3 Elements of a Killer Cover Letter

Ahh, the cover letter. The bane of just about every job seeker's existence.

If you're like most people, you'd rather spend 17 hours at a car repair shop or waiting for the cable guy than have to spend 17 minutes writing a cover letter.

But a well-written cover letter -- directed to the right person -- can give you a decided advantage in the competition. So you really ought to figure this sucker out.

How do you make sure your next cover letter grabs the reviewer by the short hairs, captivates her and convinces her to call you in for an interview, stat?

My simple answer to the question is this:

You nail the lead.

Here is your prime opportunity to grab them at hello and then draw them into your professional story. Don't squander it.

And then, once you captivate the attention of your prospective employer, you want to make sure you’re coming across as a YES, a YES and a YES to these three critical questions:

  1. Can this person do the job?
  2. Do we like this person?
  3. Do we think this person is going to fit in around here? Is he or she “one of us”?

If you can (at the very least) strongly hint that you’re a triple yes on these questions, chances are you land an interview. So let’s land you the interview.

Here are the three primary elements of a killer cover letter:

#1: A Strong Lead

Again, you’ve got to get this part right.

Consider this the heart of your cover letter. It’s where you have the best opportunity to evoke an emotional response in the reviewer. It’s also chance to introduce yourself as a dead-on match.

This is where you say, “Here’s who I am and why I want to work for you guys.”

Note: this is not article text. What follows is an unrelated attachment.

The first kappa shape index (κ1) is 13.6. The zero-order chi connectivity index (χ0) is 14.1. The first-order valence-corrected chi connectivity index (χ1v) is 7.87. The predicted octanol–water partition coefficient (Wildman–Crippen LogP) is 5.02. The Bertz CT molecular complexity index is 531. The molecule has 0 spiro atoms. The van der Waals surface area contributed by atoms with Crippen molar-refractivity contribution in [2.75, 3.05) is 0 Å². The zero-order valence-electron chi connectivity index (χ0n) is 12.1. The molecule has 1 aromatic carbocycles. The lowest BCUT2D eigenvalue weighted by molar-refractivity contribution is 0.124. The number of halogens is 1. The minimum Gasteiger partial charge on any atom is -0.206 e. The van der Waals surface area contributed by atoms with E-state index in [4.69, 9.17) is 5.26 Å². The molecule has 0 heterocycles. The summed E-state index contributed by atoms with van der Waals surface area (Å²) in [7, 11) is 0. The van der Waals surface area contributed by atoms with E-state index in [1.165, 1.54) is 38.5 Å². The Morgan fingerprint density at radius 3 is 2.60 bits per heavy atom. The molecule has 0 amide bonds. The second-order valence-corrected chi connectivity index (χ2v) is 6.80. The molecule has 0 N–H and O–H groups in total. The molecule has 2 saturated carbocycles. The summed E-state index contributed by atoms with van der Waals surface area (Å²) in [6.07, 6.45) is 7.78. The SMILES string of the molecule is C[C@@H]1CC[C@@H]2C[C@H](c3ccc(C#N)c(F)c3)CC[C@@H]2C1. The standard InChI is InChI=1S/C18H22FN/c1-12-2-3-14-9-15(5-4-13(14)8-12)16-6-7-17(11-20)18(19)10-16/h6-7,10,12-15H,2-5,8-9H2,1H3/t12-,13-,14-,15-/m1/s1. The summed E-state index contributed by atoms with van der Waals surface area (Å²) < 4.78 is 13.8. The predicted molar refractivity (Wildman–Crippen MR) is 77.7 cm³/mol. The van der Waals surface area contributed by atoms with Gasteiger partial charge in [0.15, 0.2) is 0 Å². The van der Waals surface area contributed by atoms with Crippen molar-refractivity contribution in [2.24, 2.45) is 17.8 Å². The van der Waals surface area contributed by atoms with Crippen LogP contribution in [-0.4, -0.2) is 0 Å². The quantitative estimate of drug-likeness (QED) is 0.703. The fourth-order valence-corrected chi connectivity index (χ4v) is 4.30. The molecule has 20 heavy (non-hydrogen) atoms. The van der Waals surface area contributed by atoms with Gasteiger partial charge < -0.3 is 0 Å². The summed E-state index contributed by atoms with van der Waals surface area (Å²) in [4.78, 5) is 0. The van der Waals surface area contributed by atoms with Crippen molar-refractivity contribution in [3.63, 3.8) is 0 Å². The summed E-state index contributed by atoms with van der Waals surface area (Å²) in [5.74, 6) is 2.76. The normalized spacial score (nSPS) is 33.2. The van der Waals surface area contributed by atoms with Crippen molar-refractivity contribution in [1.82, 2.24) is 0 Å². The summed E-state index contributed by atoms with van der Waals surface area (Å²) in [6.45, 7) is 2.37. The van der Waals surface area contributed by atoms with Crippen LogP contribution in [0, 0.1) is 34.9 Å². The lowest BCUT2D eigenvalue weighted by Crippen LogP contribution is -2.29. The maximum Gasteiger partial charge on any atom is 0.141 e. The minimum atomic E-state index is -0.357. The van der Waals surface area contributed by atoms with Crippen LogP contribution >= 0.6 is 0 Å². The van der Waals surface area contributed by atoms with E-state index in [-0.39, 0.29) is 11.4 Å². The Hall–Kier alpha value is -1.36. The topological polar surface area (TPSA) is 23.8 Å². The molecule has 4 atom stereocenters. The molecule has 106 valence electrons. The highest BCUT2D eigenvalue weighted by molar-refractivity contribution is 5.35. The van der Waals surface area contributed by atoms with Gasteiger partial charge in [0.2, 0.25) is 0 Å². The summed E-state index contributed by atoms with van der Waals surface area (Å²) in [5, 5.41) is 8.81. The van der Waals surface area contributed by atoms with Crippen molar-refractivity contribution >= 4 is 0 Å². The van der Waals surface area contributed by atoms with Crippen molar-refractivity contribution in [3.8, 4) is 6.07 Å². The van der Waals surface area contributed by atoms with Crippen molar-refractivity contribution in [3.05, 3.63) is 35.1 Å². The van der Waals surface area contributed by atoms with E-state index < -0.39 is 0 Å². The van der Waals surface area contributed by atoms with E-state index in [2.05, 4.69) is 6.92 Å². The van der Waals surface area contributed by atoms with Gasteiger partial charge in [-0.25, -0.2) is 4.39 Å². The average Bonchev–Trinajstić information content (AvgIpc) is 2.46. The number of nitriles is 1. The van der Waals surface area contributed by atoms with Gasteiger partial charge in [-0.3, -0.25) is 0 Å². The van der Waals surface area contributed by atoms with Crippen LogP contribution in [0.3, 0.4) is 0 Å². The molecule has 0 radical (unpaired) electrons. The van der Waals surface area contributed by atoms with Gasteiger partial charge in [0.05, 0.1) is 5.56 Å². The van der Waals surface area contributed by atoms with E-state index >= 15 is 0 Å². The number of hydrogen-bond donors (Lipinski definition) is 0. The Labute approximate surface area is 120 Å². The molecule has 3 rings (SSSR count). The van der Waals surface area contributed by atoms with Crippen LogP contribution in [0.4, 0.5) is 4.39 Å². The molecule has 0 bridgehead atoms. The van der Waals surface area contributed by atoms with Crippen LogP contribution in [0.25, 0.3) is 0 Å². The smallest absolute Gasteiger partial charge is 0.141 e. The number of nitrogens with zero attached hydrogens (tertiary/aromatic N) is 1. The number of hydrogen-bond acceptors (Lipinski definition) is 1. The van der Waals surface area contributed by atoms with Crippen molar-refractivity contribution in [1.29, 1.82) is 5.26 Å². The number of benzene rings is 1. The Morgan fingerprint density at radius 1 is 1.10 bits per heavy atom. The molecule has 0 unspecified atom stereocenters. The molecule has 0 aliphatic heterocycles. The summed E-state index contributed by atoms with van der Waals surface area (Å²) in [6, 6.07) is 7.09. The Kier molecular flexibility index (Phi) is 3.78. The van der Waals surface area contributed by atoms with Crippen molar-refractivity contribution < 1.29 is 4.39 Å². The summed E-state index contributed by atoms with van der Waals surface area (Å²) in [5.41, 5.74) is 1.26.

"I know who you are, I love what you’re doing, and I have specific reasons why I’m applying for this job."

And in any instance you can drum one up, use a personal anecdote . This will not only affirm your specific interest and understanding of the organization, it’ll also help position you as an interesting, likable human – and one with a cool story.

Example:

When I was 8, my sister dared me to take my clunky, oversized bike down the biggest hill in our neighborhood. Since she was my OLDER sister, I (of course) had to rise to this occasion. Fortunately, I was wearing a helmet (made by XYZ Helmets). It came right in handy when, in my terror, I forgot to apply the brakes … and flipped right over the handlebars.

“I’ve been a loyal customer since. Today, I’m a strategic marketing leader who – in spite of it all – has become an avid competitive cyclist. It would thrill me to serve as your next Senior Marketing Manager.”

You see what we did there? Strong lead – Clear and personal explanation of why this person loves the helmet company at which she wants to work, and an intro that suggests to the reviewer right off the bat that she “is” what they’re looking for.

Sure beats, “Please accept my application to your Senior Marketing Manager role, which I saw advertised on LinkedIn on Feb. 16.” (Doesn’t it?)

#2: Direct Evidence That You’re a Fit

Next, you need to provide direct evidence that you’ve got the specific skills that this company is looking for. This section is the muscle of your cover letter, and it will likely be the longest section of the document.

Here’s your opportunity to help the reader quickly connect the dots between his “This is what we need” and your “This is what [YOUR NAME] can walk through our doors and deliver”.